NATO improves force readiness- Readiness Initiative!

NATO Secretary General Jens Stoltenberg has announced that the allies have delivered on the alliance’s Readiness Initiative. All NATO countries except Iceland will contribute to the Readiness Initiative. 

The initiative was launched during NATO’s 11–12 July 2018 summit in Brussels with the aim of making available 30 naval combatants, 30 kinetic air squadrons, and 30 mechanised battalions deployable within 30 days by 2020, totalling 25,000 troops and 300 aircraft.

NATO Readiness Initiative Details

Allies have delivered on NATO’s Readiness Initiative, Secretary General Jens Stoltenberg announced in his press conference after the 3-4 December meeting of alliance heads of state and government in London.

Most of these forces come from large NATO countries such as France, Germany, Italy, the United Kingdom, and the United States.

UK Prime Minister Boris Johnson announced in a speech that the UK would contribute an armoured brigade, two squadrons of fast jets, and six major warships, including the UK’s two Queen Elizabeth-class aircraft carriers. Outgoing prime minister Theresa May had announced already on 4 June that HMS Queen Elizabeth would be made available to NATO under the alliance’s Readiness Initiative when it becomes operational in 2021.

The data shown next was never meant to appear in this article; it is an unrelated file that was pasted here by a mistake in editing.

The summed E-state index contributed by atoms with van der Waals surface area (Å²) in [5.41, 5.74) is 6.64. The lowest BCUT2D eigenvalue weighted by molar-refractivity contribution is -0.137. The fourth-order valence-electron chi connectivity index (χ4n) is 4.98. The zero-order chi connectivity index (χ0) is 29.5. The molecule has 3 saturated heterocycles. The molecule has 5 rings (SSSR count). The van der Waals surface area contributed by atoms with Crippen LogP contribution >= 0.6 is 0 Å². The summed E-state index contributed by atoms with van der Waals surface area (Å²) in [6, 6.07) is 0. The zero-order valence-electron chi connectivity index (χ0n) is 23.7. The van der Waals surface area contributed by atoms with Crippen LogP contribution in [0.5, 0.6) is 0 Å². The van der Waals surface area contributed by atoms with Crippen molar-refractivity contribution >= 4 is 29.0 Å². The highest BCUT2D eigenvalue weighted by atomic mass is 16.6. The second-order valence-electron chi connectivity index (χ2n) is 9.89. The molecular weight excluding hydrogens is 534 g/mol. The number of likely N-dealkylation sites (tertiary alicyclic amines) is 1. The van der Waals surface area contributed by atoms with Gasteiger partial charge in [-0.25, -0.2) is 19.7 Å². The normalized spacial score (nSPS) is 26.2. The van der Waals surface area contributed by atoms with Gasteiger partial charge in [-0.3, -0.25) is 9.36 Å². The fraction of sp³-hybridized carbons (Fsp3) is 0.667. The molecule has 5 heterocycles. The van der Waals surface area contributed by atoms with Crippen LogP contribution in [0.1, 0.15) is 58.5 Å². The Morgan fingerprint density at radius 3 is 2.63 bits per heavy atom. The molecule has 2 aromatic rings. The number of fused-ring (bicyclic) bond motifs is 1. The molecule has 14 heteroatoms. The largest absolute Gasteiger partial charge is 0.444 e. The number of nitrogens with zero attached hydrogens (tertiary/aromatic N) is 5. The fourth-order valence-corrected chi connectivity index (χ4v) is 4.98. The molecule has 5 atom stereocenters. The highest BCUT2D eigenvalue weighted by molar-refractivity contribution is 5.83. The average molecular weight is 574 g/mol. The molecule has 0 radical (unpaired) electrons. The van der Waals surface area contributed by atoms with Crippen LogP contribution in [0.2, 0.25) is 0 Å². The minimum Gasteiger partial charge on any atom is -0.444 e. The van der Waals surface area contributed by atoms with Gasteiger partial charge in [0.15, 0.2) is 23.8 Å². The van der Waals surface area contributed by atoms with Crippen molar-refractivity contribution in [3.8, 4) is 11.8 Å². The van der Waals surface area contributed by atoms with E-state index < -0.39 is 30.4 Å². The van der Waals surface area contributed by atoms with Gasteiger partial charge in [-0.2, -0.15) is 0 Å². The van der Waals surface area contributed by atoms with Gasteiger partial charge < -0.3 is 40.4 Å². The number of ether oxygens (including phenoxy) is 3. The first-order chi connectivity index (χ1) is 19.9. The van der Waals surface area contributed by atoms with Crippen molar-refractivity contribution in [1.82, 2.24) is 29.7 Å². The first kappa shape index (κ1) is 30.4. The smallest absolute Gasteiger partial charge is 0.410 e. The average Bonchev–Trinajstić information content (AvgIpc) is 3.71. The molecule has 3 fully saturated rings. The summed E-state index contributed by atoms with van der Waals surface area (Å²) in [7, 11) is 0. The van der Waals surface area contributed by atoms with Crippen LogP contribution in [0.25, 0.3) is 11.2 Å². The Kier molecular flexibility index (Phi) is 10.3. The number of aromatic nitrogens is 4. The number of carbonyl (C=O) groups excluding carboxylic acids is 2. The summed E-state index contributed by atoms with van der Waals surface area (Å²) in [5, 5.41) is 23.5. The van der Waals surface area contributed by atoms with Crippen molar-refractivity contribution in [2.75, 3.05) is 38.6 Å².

German media reported on 4 December that the German contribution would be 7,000 troops, 50 aircraft, and three ships.

All NATO countries except Iceland, which does not have armed forces, will contribute to the Readiness Initiative, even with forces below the battalion level, according to a NATO source, who added that the US is not contributing as much as it could in order to encourage smaller countries’ participation.

Like with all contributions to NATO, the forces are under the control of their national capitals. Johnson said in his press conference after the meeting that the UK forces offered under the Readiness Initiative would still be available for national missions.

The initiative aims eventually to encourage the development of units above the battalion level and grouping into larger formations, increasing “the culture of overall readiness” and the force pool available to the alliance, the NATO source told Jane’s.

Additional reporting by Nicholas Fiorenza, London

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